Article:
Amid rising questions about the planning that went into the invasion, it seemed, at times, as if the U.S. military was at war with itself.
Officials in Washington and in the Persian Gulf nation of Qatar, where the American command is based, disputed the assessment of the commander of Army forces in the gulf, who acknowledged Thursday that the war is likely to take longer than originally thought.
The commander, Lt. Gen. William Wallace, told journalists traveling with the 101st Airborne in Iraq that "the enemy we're fighting is a bit different than the one we war-gamed against." Wallace was referring to the paramilitary forces who have targeted U.S. and British forces.
"We knew they were here," said the general, whose remarks were reported yesterday. "But we did not know how they would fight."
Rumsfeld professed to be unfamiliar with the general's remarks and said the war effort is "about where we expected to be." He added, "I suppose everyone can have their own view."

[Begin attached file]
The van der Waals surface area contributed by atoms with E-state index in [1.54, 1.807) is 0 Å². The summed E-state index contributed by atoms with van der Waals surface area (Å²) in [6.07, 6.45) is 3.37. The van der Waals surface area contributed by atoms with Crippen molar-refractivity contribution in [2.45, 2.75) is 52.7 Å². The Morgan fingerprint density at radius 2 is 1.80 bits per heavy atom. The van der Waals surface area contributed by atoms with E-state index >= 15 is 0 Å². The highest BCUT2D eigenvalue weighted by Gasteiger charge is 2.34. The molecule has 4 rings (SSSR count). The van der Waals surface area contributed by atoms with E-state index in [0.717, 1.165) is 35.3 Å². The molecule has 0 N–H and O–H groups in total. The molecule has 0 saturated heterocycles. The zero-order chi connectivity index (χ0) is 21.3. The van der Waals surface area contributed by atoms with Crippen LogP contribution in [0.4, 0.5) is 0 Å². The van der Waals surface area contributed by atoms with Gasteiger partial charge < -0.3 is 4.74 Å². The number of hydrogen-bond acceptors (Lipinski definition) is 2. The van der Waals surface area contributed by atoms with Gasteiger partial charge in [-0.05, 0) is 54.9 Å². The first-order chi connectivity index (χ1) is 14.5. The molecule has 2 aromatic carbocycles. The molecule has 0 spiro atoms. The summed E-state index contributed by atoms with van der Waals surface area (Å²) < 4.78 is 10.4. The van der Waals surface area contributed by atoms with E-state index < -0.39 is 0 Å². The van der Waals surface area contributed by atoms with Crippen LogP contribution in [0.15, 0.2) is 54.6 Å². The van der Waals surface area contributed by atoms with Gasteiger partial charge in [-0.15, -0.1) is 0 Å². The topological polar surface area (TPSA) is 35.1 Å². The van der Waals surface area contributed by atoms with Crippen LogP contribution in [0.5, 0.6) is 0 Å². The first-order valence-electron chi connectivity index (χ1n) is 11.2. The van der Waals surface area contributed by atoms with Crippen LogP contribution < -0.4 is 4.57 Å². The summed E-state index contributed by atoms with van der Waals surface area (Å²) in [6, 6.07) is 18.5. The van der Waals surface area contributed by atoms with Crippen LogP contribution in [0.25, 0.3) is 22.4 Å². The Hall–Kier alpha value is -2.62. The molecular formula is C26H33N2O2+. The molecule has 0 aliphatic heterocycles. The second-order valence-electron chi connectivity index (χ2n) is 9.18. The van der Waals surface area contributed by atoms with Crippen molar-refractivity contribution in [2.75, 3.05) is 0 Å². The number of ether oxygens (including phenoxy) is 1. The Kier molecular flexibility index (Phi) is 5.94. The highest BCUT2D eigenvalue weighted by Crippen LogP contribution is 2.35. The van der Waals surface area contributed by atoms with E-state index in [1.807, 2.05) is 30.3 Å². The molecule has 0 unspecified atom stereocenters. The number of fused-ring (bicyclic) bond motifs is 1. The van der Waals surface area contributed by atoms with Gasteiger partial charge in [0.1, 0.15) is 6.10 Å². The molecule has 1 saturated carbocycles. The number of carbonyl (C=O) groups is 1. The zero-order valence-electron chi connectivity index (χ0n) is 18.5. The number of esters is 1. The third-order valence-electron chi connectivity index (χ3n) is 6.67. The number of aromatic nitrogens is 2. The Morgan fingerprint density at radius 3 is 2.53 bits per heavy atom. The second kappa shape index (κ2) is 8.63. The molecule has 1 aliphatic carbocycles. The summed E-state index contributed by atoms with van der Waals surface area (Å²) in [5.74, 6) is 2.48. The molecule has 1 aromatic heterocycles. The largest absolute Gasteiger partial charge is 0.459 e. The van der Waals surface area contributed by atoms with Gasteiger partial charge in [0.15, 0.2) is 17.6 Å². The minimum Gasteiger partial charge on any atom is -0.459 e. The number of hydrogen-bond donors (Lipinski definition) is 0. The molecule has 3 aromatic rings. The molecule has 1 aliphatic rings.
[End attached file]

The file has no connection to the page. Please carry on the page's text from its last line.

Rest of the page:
Wallace, who commands V Corps, which oversees all Army units in Iraq, said that delays caused by three days of sandstorms had also forced the invasion troops to pause on their way to Baghdad. He did not say how much longer he thought it would take to defeat the Iraqis.
In saying that the effort to topple Hussein's regime could take longer than initially thought, Wallace became the highest-ranking officer to state publicly what other active and retired generals have been saying for some time.
These critics have said the expectations of some civilian and military leaders in the U.S. government - that the shock of an all-out American-led assault could cause Hussein's regime to fold quickly - have proved false.